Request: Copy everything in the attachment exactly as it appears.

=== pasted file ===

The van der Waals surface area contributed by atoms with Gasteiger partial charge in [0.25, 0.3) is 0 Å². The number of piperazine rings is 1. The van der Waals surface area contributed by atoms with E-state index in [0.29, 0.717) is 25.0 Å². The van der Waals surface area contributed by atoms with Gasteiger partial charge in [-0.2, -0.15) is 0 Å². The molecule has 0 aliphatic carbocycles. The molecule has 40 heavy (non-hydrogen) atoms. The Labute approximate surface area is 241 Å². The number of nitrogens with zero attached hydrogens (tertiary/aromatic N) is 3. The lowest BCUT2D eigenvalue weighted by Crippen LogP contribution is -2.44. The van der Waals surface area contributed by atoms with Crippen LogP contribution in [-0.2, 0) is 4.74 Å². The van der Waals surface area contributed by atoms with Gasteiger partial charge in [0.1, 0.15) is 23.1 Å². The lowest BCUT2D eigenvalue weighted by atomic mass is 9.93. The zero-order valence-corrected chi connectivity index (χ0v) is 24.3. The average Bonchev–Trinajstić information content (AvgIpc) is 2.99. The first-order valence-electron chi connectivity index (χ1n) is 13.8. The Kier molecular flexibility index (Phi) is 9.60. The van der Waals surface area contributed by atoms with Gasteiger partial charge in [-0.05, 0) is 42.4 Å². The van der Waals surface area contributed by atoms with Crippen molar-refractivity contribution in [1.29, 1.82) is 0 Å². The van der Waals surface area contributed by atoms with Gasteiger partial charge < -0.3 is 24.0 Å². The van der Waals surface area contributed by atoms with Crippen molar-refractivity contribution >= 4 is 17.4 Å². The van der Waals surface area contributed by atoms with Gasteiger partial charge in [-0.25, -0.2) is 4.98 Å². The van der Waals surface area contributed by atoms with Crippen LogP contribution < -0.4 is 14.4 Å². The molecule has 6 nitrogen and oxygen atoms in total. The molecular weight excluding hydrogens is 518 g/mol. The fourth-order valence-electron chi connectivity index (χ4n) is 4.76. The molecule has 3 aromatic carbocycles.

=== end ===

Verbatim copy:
The van der Waals surface area contributed by atoms with Gasteiger partial charge in [0.25, 0.3) is 0 Å². The number of piperazine rings is 1. The van der Waals surface area contributed by atoms with E-state index in [0.29, 0.717) is 25.0 Å². The van der Waals surface area contributed by atoms with Gasteiger partial charge in [-0.2, -0.15) is 0 Å². The molecule has 0 aliphatic carbocycles. The molecule has 40 heavy (non-hydrogen) atoms. The Labute approximate surface area is 241 Å². The number of nitrogens with zero attached hydrogens (tertiary/aromatic N) is 3. The lowest BCUT2D eigenvalue weighted by Crippen LogP contribution is -2.44. The van der Waals surface area contributed by atoms with Crippen LogP contribution in [-0.2, 0) is 4.74 Å². The van der Waals surface area contributed by atoms with Gasteiger partial charge in [0.1, 0.15) is 23.1 Å². The lowest BCUT2D eigenvalue weighted by atomic mass is 9.93. The zero-order valence-corrected chi connectivity index (χ0v) is 24.3. The average Bonchev–Trinajstić information content (AvgIpc) is 2.99. The first-order valence-electron chi connectivity index (χ1n) is 13.8. The Kier molecular flexibility index (Phi) is 9.60. The van der Waals surface area contributed by atoms with Gasteiger partial charge in [-0.05, 0) is 42.4 Å². The van der Waals surface area contributed by atoms with Crippen molar-refractivity contribution in [1.29, 1.82) is 0 Å². The van der Waals surface area contributed by atoms with Gasteiger partial charge < -0.3 is 24.0 Å². The van der Waals surface area contributed by atoms with Crippen molar-refractivity contribution >= 4 is 17.4 Å². The van der Waals surface area contributed by atoms with Gasteiger partial charge in [-0.25, -0.2) is 4.98 Å². The van der Waals surface area contributed by atoms with Crippen LogP contribution < -0.4 is 14.4 Å². The molecule has 6 nitrogen and oxygen atoms in total. The molecular weight excluding hydrogens is 518 g/mol. The fourth-order valence-electron chi connectivity index (χ4n) is 4.76. The molecule has 3 aromatic carbocycles.